Cloudsizer, a New Way to Track Cloud Costs

The latest entry into calculating cloud computing costs of the public providers is from Cloudsizer, with more than a dozen different cloud providers covered. It is simple and easy to use, and you can start out with a free trial of its “express” service immediately, and upgrade to a paid “pro” account for AU$300 for three months.

Cloud pricing comparisons can be tricky: things change, and they change quite often and without much notice. So just because you went to a particular Web site and got one quote today doesn’t mean that the vendor won’t adjust things tomorrow and render all your research obsolete. Amazon is fond of actually reducing its prices quite frequently as it buys new and cheaper equipment, for example.

This complexity has brought with it a new class of products that attempt to predict your consumption of cloud resources and there are various tools that are now around that help you compare these costs. Cloudsizer is just the latest in this market space. What is appealing about them is that they have such a wide net to compare prices: most of the ones below look at Amazon and one or two others. With Cloudsizer, you can look at particular packages of VMs and get into making adjustments on the overall RAM and storage for each one. Here is a graph showing you, based on some assumptions for eight to ten VMs, of some popular providers (GoGrid is way more expensive, based on our assumptions):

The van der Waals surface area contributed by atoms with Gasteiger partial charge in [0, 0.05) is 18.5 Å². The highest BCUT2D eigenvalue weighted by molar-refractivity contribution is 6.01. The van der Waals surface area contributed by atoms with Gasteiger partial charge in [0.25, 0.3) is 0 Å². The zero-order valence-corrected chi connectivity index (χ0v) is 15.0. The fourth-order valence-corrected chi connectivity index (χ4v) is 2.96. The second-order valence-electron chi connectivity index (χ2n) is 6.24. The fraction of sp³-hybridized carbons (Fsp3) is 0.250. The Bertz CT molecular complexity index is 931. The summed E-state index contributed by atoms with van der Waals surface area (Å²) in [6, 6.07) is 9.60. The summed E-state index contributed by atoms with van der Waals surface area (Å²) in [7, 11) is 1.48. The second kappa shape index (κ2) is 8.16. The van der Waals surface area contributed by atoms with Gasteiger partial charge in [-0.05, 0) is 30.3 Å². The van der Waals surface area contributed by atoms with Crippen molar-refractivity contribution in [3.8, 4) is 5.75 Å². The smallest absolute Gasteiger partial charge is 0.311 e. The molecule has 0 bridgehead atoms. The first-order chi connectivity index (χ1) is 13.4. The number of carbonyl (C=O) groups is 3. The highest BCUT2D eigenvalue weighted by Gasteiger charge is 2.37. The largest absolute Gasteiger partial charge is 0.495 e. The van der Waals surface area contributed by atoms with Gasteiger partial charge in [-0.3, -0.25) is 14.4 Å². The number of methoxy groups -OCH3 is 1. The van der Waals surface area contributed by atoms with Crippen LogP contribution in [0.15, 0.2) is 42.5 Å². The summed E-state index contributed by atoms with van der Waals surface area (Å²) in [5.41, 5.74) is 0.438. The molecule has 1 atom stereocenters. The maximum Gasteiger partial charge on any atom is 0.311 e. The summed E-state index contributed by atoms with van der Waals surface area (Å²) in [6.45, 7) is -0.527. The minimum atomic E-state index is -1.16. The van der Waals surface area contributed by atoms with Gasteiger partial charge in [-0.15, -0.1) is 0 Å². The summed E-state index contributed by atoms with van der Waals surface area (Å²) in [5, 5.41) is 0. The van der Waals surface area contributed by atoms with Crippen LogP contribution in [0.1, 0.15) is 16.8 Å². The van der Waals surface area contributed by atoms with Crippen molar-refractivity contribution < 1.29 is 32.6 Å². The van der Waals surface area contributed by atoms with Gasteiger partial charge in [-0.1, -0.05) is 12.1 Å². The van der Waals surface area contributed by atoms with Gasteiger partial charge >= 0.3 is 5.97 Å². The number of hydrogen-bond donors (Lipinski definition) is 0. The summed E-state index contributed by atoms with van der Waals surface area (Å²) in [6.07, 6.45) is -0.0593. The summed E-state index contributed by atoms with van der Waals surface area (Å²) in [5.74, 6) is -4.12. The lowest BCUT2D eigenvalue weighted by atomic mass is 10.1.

Other costing calculators that we have covered in the past include:

  • Uptime Software has its Uptime Cloud (which we last wrote about here)that will show you the current costs of all your running instances, as well as make recommendations for how to save money by changing your cloud configuration. Right now it just works with Amazon but more services are planned.
  • Cloud Cruiser is another tool that is available for both private and public cloud environments.
  • vKernel provides a free capacity planning tool called Capacity View. The tool is Windows-only and connects to your vCenter or ESX server and quickly gives you a lay of your virtual landscape. While much of this information is available through various VMware consoles and displays, it is nice to have everything consolidated into a single dashboard. We last wrote about them here.
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